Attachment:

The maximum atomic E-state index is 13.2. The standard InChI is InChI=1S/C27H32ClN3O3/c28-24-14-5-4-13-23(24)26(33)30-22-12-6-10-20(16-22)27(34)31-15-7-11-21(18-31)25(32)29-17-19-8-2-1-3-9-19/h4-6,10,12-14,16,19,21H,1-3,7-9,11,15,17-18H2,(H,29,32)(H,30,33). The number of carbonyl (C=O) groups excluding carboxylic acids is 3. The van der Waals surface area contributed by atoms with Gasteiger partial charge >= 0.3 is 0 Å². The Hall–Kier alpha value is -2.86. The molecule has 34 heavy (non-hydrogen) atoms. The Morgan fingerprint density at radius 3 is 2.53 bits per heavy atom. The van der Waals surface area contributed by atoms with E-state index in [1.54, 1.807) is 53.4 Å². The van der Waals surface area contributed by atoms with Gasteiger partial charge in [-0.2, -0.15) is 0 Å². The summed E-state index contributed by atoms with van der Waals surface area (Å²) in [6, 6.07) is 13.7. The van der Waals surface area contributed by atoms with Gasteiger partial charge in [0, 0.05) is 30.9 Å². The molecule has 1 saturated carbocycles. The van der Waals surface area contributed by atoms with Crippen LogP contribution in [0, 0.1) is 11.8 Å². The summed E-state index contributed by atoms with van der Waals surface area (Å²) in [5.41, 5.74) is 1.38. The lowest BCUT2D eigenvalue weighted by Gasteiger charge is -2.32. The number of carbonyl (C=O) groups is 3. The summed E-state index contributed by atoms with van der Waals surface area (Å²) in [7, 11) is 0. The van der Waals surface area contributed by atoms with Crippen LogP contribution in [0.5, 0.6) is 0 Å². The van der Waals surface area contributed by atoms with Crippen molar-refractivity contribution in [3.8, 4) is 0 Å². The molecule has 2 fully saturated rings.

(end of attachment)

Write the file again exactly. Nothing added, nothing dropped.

The maximum atomic E-state index is 13.2. The standard InChI is InChI=1S/C27H32ClN3O3/c28-24-14-5-4-13-23(24)26(33)30-22-12-6-10-20(16-22)27(34)31-15-7-11-21(18-31)25(32)29-17-19-8-2-1-3-9-19/h4-6,10,12-14,16,19,21H,1-3,7-9,11,15,17-18H2,(H,29,32)(H,30,33). The number of carbonyl (C=O) groups excluding carboxylic acids is 3. The van der Waals surface area contributed by atoms with Gasteiger partial charge >= 0.3 is 0 Å². The Hall–Kier alpha value is -2.86. The molecule has 34 heavy (non-hydrogen) atoms. The Morgan fingerprint density at radius 3 is 2.53 bits per heavy atom. The van der Waals surface area contributed by atoms with E-state index in [1.54, 1.807) is 53.4 Å². The van der Waals surface area contributed by atoms with Gasteiger partial charge in [-0.2, -0.15) is 0 Å². The summed E-state index contributed by atoms with van der Waals surface area (Å²) in [6, 6.07) is 13.7. The van der Waals surface area contributed by atoms with Gasteiger partial charge in [0, 0.05) is 30.9 Å². The molecule has 1 saturated carbocycles. The van der Waals surface area contributed by atoms with Crippen LogP contribution in [0, 0.1) is 11.8 Å². The summed E-state index contributed by atoms with van der Waals surface area (Å²) in [5.41, 5.74) is 1.38. The lowest BCUT2D eigenvalue weighted by Gasteiger charge is -2.32. The number of carbonyl (C=O) groups is 3. The summed E-state index contributed by atoms with van der Waals surface area (Å²) in [7, 11) is 0. The van der Waals surface area contributed by atoms with Crippen LogP contribution in [0.5, 0.6) is 0 Å². The van der Waals surface area contributed by atoms with Crippen molar-refractivity contribution in [3.8, 4) is 0 Å². The molecule has 2 fully saturated rings.